Chapter 1: River World

The Dun Road was muddy for a change, and man and rider were stepping gingerly across the slick spots where water still washed across the surface.

"It's okay Ware, take your time. It'll probably be a real mud bath on the way back," Greg Michaels said aloud to his horse. "This is just the warm up." The rain had come and gone, but it was still too early in the day for the sun to burn the water off the surface, and it was still too early in the spring for the water to evaporate quickly without it.

As he rode, still hopeful that he wouldn't be coming home wet and muddy, unless he managed to fall off his horse, he wondered about the coming gathering. The Porter clan was meeting in advance of the Kendall clan's annual gathering, though Greg hadn't heard that officially. It was getting dark as he finally saw the lights of the gate house. Dan Carmody was tending the gate tonight.

"Evenin' Greg, welcome home," the older man said.

"Evening Dan, am I late for supper?"

"I expect not. There's been Porters stragglin' in all day, and you're about the last of them, I think, except for Jack."

"Thanks. Call ahead to the house if you would, let 'em know I'm riding up?"

"Already did," the guard said, waving at Greg's back as he set off at a trot towards the main house.

After seeing to his horse, Greg ran across the compound to the front door. Haley was there waiting for him, and jumped into his arms with a squeal.

"Hey sis," he said, laughing as he spun her around, "miss me?"

"Damned right I did," she laughed in return. "Especially since I've been stuck here with these ... Porters, for two days now without you!"

"Hey, you were no foundling left in a bundle at the door my dear. I'm for sure a Porter, and we're twins, so what does that make you?" Greg asked, and then without waiting for an answer, held up a mail bag. "Speaking of bundles, the mail was in when I stopped in Hermiston, so I grabbed ours."

Greg thought about the twins thing as they walked arm in arm towards the dining hall. The second generation after the Reaping had been rich with twins, as if mother nature herself had decided to jump in and give mankind a hand in repopulating the Earth. He could think of more than a dozen sets of twins among his closest acquaintances, and almost half of those were just within the Kendall and Porter clans.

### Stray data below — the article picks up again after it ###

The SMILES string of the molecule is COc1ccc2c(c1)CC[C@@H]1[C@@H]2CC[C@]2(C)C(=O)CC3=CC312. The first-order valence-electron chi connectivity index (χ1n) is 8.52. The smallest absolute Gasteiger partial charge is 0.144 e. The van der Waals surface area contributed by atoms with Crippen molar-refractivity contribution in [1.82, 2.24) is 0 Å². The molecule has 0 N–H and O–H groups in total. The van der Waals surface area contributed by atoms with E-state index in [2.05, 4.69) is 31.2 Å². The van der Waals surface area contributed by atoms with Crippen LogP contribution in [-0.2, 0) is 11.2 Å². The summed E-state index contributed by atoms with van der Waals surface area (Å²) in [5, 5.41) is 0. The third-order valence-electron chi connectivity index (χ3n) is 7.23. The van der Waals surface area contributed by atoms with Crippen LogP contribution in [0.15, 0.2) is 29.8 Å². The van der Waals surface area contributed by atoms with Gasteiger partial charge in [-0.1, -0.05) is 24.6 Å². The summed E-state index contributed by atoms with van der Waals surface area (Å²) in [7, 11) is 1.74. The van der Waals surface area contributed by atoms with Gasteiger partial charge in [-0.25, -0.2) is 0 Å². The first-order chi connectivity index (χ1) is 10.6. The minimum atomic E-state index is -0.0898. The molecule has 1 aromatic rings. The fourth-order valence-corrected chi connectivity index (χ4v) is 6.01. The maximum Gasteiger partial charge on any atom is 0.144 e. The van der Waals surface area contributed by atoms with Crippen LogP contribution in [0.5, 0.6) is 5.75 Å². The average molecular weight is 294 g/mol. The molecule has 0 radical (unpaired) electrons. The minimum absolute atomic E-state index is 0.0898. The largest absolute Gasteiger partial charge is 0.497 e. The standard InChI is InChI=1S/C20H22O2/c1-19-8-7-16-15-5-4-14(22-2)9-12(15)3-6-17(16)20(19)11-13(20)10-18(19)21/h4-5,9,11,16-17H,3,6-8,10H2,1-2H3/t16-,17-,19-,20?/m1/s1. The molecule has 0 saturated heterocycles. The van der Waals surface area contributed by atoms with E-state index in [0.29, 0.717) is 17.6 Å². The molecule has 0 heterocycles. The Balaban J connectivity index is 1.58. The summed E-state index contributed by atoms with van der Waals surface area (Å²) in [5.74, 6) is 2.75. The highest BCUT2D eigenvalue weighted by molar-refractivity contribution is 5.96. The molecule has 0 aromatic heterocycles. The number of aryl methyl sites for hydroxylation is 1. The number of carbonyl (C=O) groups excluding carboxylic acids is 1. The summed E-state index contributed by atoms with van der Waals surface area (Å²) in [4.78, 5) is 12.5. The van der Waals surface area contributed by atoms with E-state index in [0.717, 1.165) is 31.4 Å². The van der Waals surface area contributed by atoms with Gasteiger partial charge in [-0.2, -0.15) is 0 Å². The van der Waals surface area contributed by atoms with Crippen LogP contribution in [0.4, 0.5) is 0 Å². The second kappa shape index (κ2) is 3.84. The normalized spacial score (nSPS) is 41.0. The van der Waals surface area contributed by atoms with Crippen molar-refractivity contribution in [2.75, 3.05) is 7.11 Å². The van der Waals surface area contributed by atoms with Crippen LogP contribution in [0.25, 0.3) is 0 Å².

The meal was formal in everything but dress. Grandma Carrie and Grandpa Joe were seldom home these days, so things mattered when they were. The couple sat together at the end of the huge dining table that had once been used to accommodate groups of vacationers and tourists seeking to capture a little of the rustic rancher's lifestyle.

Greg and Haley's parents, Wendy and Kory Michaels were there, as well as their slightly older sister Jenna. So was their Uncle Henry and his wife Susie and their sons Sam, Lowell and Jack; Uncle David, his wife Renata and their three boys Ian, Argus and Tucker; Uncle Niel and his wife Jessie and their twins Patrick and Pietra. The rest of the Porter Clan was already in Greer, having moved there to be near the hospital, where Great-Grandma Porter was a frequent in-patient, due to her failing health. Joe Porter held up an envelope.

"Sam Kendall has called for a birthday gathering in three months." Grandpa Joe announced. There were nods around the table. This was expected.

"That means the Kendalls, Porters, and Harwells, of course," Grandma Carrie said. "Everyone with blood ties to the Kendall clan."

"According to this letter, he has asked for representatives from some of the old Cold Lake families like the Arguses and the Nilesons, as well as some of the Hermiston families like the Thorsons, Wilsons and Warners."

There were nods and murmurs around the table. This must be big. The murmurs threatened to get out of hand until Grandma Carrie rapped her glass on the table.

"The fact is Sam Kendall hasn't offered up a new birthday revelation in at least a decade," she said loudly. "This is probably word of some major plot by the Denied, or another call to action from the Catholics."

"I doubt it's the Catholics," Henry Porter argued. "They've been trying to save up the resources for this expedition of theirs and can't even find enough volunteers to staff it properly, but they're not plotters."

"They have been pretty persistent of late in their attempts to get the Council to order a unit of the military reserve to provide security for their expedition."

"Pretty unrealistic you mean," Joe added. "Nobody in the military reserve or on the council will agree to something so foolish. An expedition to the Mediterranean would take years, it would be unlikely to succeed and for what? To rescue a bunch of slowly molding religious relics?"

"Rome and Jerusalem are very important places in these people's faiths," Wendy Porter countered. "They're important to our own history as well. There is some value in preserving some of this history."

"Some value, yes," Niel Porter agreed. "But enough value to prioritize it above feeding, clothing and educating our children? Enough to place it above guarding our herds and crops? I don't think so."